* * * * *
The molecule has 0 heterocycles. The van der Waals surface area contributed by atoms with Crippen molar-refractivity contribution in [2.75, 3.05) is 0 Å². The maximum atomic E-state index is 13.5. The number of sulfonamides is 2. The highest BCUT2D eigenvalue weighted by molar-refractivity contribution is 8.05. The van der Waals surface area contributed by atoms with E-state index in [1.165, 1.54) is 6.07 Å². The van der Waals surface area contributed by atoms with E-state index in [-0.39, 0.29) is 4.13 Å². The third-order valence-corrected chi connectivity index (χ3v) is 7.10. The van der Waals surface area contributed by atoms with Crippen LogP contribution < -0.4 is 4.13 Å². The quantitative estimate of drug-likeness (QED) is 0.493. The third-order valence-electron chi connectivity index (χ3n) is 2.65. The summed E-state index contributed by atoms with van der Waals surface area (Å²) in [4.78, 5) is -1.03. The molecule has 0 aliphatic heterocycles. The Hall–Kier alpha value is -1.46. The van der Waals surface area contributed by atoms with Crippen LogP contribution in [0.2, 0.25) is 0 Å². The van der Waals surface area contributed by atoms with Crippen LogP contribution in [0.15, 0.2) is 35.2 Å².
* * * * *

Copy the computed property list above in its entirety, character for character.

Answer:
The molecule has 0 heterocycles. The van der Waals surface area contributed by atoms with Crippen molar-refractivity contribution in [2.75, 3.05) is 0 Å². The maximum atomic E-state index is 13.5. The number of sulfonamides is 2. The highest BCUT2D eigenvalue weighted by molar-refractivity contribution is 8.05. The van der Waals surface area contributed by atoms with E-state index in [1.165, 1.54) is 6.07 Å². The van der Waals surface area contributed by atoms with E-state index in [-0.39, 0.29) is 4.13 Å². The third-order valence-corrected chi connectivity index (χ3v) is 7.10. The van der Waals surface area contributed by atoms with Crippen LogP contribution < -0.4 is 4.13 Å². The quantitative estimate of drug-likeness (QED) is 0.493. The third-order valence-electron chi connectivity index (χ3n) is 2.65. The summed E-state index contributed by atoms with van der Waals surface area (Å²) in [4.78, 5) is -1.03. The molecule has 0 aliphatic heterocycles. The Hall–Kier alpha value is -1.46. The van der Waals surface area contributed by atoms with Crippen LogP contribution in [0.2, 0.25) is 0 Å². The van der Waals surface area contributed by atoms with Crippen LogP contribution in [0.15, 0.2) is 35.2 Å².